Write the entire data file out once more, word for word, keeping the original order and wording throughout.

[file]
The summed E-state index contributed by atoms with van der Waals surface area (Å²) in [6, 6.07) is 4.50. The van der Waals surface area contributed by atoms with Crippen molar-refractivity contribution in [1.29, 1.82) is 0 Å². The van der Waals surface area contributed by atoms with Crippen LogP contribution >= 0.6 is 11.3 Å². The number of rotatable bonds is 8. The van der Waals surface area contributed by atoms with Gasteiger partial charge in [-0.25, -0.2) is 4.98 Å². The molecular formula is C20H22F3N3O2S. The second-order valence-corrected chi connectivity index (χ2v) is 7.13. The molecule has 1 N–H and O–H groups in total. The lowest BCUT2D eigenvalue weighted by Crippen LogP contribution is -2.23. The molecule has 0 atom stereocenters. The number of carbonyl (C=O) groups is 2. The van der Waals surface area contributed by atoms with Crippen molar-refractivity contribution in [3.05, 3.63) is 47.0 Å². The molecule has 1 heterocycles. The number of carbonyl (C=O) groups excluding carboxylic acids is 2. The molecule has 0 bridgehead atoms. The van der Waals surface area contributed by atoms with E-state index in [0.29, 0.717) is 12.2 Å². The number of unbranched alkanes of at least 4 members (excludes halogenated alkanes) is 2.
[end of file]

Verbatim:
The summed E-state index contributed by atoms with van der Waals surface area (Å²) in [6, 6.07) is 4.50. The van der Waals surface area contributed by atoms with Crippen molar-refractivity contribution in [1.29, 1.82) is 0 Å². The van der Waals surface area contributed by atoms with Crippen LogP contribution >= 0.6 is 11.3 Å². The number of rotatable bonds is 8. The van der Waals surface area contributed by atoms with Gasteiger partial charge in [-0.25, -0.2) is 4.98 Å². The molecular formula is C20H22F3N3O2S. The second-order valence-corrected chi connectivity index (χ2v) is 7.13. The molecule has 1 N–H and O–H groups in total. The lowest BCUT2D eigenvalue weighted by Crippen LogP contribution is -2.23. The molecule has 0 atom stereocenters. The number of carbonyl (C=O) groups is 2. The van der Waals surface area contributed by atoms with Crippen molar-refractivity contribution in [3.05, 3.63) is 47.0 Å². The molecule has 1 heterocycles. The number of carbonyl (C=O) groups excluding carboxylic acids is 2. The molecule has 0 bridgehead atoms. The van der Waals surface area contributed by atoms with E-state index in [0.29, 0.717) is 12.2 Å². The number of unbranched alkanes of at least 4 members (excludes halogenated alkanes) is 2.